Preliminary enquiries – The initial questions asked about a property by the buyer’s solicitor. The seller must answer these fully before exchange of contracts.

Premium lease – Where the rent for the property is paid in full up front.

References - Checking a tenant’s ability to pay the rent and their track record in earlier rentals. This often involves contacting previous landlords and present employers (or accountants if the tenant is self-employed) and carrying out credit and imigration checks.

Remortgage – Mortgaging a property you already
own, usually to replace an existing mortgage. You can remortgage to obtain lower monthly payments or, if you have enough equity in your property, to raise money for a number of purposes.

Renewal of contracts – When a tenancy agreement has expired or will shortly expire, you and the tenant sign new contracts and create a new agreement to carry on the let for a further fixed term.

Retention – The ability of a lender to hold back (retain) part of a mortgage loan until certain conditions are met.

Search – When your solicitor requests information about the property held by the Land Registry or the local authority.

Service charges – Also known as maintenance charges, these are paid by the owner of a property and cover
the cost of providing various services (i.e. maintenance and repair of the building, lighting, security etc). Often associated with leasehold property.

Sitting tenant – A person occupying a property who is legally protected against being moved.

Solicitor – A legal expert handling all the paperwork for buying or selling a property.

Stamp duty – A government tax paid by the buyer on completion of a property transaction.

Subject to contract (STC) – An agreement that is not yet legally binding, as it is subject to the terms of the contract being agreed and all parties signing to commit themselves to its terms.

Superior landlord - People or person to whom the ownership of a property might revert at a later stage.

Superior lease or head lease – Where a property is leasehold the landlord will be governed by the freeholder, otherwise known as the head lease, and the lease agreement between the landlord and the freeholder will place certain responsibilities and obligations/covenants on the landlord.

Survey - The report produced by a surveyor in order to confirm the value of the property and whether it is structurally sound (depending on the kind of survey).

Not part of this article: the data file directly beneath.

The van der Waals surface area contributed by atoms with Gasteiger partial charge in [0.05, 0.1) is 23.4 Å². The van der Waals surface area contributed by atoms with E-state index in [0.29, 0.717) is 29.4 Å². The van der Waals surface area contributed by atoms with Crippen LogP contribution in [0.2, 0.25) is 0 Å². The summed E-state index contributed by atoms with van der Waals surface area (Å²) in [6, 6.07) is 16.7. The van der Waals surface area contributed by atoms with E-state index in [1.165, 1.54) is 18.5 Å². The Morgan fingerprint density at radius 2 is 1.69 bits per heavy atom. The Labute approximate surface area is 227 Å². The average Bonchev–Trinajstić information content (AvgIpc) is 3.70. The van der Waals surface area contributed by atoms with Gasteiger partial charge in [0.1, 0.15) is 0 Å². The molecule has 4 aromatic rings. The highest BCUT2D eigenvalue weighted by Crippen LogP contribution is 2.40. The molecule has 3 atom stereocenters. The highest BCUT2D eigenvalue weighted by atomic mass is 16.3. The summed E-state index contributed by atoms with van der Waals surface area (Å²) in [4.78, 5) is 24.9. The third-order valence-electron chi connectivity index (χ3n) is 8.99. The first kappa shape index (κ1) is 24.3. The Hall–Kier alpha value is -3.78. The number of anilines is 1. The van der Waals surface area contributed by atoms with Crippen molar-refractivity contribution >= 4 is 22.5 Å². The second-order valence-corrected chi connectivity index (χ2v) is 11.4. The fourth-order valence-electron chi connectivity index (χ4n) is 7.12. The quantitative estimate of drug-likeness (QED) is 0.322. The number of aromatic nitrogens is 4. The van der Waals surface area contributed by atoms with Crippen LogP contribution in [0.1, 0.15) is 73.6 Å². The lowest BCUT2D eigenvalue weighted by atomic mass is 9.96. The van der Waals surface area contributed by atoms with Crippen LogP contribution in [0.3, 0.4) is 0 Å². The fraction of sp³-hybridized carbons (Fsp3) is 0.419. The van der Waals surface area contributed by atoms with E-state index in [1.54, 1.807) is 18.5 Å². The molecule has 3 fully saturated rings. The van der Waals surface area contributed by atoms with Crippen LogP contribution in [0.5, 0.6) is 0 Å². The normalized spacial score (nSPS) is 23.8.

Surveyor – A professional person qualified to determine the value and condition of land and property.

Tenancy agreement – Also referred to as the contract or lease agreement. A legal agreement designed to protect the rights of the landlord and tenant, setting out all the terms and conditions of the rental agreement.

Tenant – A person(s), company or organisation who is entitled to occupy a property under the terms and conditions of a tenancy agreement.

Tenure – The type of ownership of a property, such as Freehold or Leasehold.

Term of lease – The length of time the lease runs, e.g. 999 years. The remaining term of the lease will be the time left from today’s date until the expiry date of the lease.
the sales for several properties are delayed or cancelled altogether.

The term of tenancy – The length or period of time the tenancy covers. Most initial tenancy agreements are for a minimum of six months.

Title deeds – Documents showing legal ownership of a property.

Title search – an investigation carried out by a conveyancer or solicitor into the history of a property’s ownership. The search will check for liens, unpaid claims or restrictions, or any other issues that may affect ownership.

Transfer deeds – The Land Registry document that transfers legal ownership from seller to buyer.

Under offer – The status of a property when an offer has been accepted but contracts have not been exchanged. Also referred to as Sold Subject to Contract (SSTC).

Utilities – Also referred to as services. These are normally electricity, gas, water and sewerage.

Valuation report – A survey carried out by a surveyor on behalf of a mortgage lender to confirm a property’s value. Lenders will carry out this survey to protect their interests, and it may be a condition of the loan that the buyer pays for this valuation report. It is not a condition report.

Vendor – The seller of a property.

Void period – Period of time when a property is empty or unoccupied by a tenant.